A social structure is not defined merely by patterns of spending and cost. Social structures are warm-blooded, defined by trust, not just “incentive.” Do your employees trust you enough to take your idea of proactive mercy seriously? Have they ever seen it before? Social networks are real; they breathe in spaces and in time. And the networks have eyes and heart. Where exactly do they live? How do they move and go about their lives on which streets and places? Where would you drive onto what streets to talk to exactly who, if you wanted to sense the networks already alive to work with?
On the expense side, we began to imagine a global cost budget. What if we imagined a global assets budget for proactive mercy? What if we saw our social networks as complementary and merciful? Do your current employees have un-used training currently locked inside your own business model? I’m thinking of all the various social workers, finance, and transitional care managers. There are hundreds of them scattered around all the institutions in town. Can you imagine them linked to help each and all of those trapped pools of money to do some things proactively, which is to say in partnership with the institutions and places one click up the road from their own?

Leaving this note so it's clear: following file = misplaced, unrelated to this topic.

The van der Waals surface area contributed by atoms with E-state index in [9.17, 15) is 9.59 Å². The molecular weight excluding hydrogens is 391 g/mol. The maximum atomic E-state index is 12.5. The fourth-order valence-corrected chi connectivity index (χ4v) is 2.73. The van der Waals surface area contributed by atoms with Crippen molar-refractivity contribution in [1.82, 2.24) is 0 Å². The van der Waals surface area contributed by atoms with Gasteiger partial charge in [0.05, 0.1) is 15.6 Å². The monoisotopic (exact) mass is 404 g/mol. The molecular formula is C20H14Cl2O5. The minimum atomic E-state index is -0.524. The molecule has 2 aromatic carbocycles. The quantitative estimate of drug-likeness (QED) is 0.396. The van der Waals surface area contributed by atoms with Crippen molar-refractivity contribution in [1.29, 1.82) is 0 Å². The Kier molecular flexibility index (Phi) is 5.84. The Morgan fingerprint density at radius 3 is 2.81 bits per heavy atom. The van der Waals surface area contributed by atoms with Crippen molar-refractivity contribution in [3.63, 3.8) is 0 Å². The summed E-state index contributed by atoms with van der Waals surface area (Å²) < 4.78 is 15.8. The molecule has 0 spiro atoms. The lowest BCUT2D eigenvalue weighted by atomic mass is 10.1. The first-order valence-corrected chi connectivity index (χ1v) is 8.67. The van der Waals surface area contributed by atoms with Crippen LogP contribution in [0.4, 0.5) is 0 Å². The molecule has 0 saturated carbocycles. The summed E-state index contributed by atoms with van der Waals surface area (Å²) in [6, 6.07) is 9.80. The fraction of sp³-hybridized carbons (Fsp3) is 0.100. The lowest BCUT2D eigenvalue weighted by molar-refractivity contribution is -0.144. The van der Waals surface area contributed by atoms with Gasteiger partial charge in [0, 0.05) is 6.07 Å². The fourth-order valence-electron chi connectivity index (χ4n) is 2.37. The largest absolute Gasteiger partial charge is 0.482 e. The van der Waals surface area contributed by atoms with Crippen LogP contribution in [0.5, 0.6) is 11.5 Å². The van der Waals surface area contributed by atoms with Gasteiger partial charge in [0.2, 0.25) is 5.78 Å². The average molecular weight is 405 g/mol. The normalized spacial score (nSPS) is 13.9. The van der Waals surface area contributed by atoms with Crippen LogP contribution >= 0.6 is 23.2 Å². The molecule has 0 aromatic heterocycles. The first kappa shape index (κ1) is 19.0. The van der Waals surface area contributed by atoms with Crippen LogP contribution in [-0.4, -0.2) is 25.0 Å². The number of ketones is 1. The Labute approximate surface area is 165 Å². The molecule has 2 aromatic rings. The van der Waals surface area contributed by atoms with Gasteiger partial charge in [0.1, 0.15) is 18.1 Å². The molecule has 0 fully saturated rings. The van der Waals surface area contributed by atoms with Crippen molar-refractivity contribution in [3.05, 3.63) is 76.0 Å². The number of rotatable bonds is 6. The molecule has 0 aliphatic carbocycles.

Kevin Barnett of the Public Health Institute points out that many of these social assets have legal accountability to show they benefit the whole community. Hospitals have to show “community benefit” in a manner increasingly defined by the Centers for Disease Control to keep their non-profit tax status. Banks have a similar obligation to keep their charter. So do radio stations. So does any non-profit organization that receives tax-deductible contributions. Government is supposed to be accountable to benefiting the whole community
What if we—all the grown-ups—were to act as if we were accountable to each other? What if we agreed that we would be accountable to each other for our collective role in making way for the best possible world within our reach? That sounds like some idealized abstraction that speaks Esperanto. It might look like what Murfreesboro could be if Murfreesboro aligned its own assets in way only possible there.
You can sense the radical complexity. But don’t lose the simple good news: it is possible to imagine and thus to influence and shape the complexity of liabilities and assets so that it adds up to something more like mercy, maybe even justice. Fear leads us to look down the road for a franchise answer; local hope leads us to a room of grown-ups talking about their local reality. At least eighty-two of them were doing that Tuesday.
Let’s see what happens next.
(Although not a proper consultant, I did have a powerpoint in Murfreesboro, from which I’ve drawn some of the illustrations here. If you’d like it, click here).